Animal rights body PETA has sought an immediate nationwide ban on the use of glass-coated 'manja' (strings) for flying kites for causing death and damage, leading the National Green Tribunal (NGT) today to seek the government's response on the matter.
Animal rights body PETA has sought an immediate nationwide ban on the use of glass-coated ‘manja’ (strings) for flying kites for causing death and damage, leading the National Green Tribunal (NGT) today to seek the government’s response on the matter.
A bench headed by NGT Chairperson Swatanter Kumar issued notice to Ministries of Environment, Forests and Climate Change, Home Affairs, Commerce & Industry and Power and the Animal Welfare Board of India who were made parties in the case by the petitioner, People for the Ethical Treatment of Animals (PETA).
The matter has been put up for further hearing on September 6.
In its petition, PETA contended that ‘manja’, sharp string coated with glass and metals, posed a grave threat to humans and animals as every year a number of deaths were caused due to the deadly string.
“To increase the chances of being able to cut as many kites as possible, kite-strings are made deliberately sharp with churned glass, metals and other materials in order to make them razor sharp to cut through other persons’ kite strings.
“These strings not only cut through other kite strings when in the air, but are also quite capable of cutting through the skin of animals and human beings, thereby severely injuring and even killing them,” PETA alleged.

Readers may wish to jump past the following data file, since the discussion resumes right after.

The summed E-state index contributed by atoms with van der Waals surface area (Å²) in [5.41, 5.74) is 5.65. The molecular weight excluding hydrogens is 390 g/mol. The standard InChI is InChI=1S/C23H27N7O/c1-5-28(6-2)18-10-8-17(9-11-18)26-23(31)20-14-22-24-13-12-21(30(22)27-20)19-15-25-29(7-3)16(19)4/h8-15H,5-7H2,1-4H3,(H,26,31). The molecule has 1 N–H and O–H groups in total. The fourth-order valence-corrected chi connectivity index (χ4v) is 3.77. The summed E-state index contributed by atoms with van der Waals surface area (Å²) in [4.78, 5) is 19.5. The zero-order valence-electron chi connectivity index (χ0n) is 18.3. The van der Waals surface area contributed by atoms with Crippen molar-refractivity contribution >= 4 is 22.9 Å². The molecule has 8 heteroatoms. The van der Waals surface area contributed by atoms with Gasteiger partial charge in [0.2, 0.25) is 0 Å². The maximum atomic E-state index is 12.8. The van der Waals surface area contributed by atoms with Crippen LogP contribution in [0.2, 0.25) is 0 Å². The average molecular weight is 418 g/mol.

The petition, filed through advocate Shadan Farasat, said ‘manja’ posed a huge threat when it comes into contact with live overhead electric wires, leading to grid failure.
“Due to ‘manja’ being coated with glass, metals and other sharp material, these strings act as good conductors of electricity, increasing the probability of detached manja strings stuck in power lines, electrocuting kite flyers and passers-by coming into contact with these strings,” it said.
PETA also said minor children were engaged by the cottage industry for the manufacture of ‘manja’ which caused respiratory problems among them as they inhaled harmful substances which were extremely detrimental to their health.
The plea has also referred to various orders, including the November 2015 order of the Allahabad High Court which banned the use of Chinese manja in the entire State of Uttar Pradesh and sought ban on “manufacture, import, sale and use” of these strings.
The plea came in the backdrop of the tragic death of two children and a youth on the Independence Day after they were entangled by these killer strings.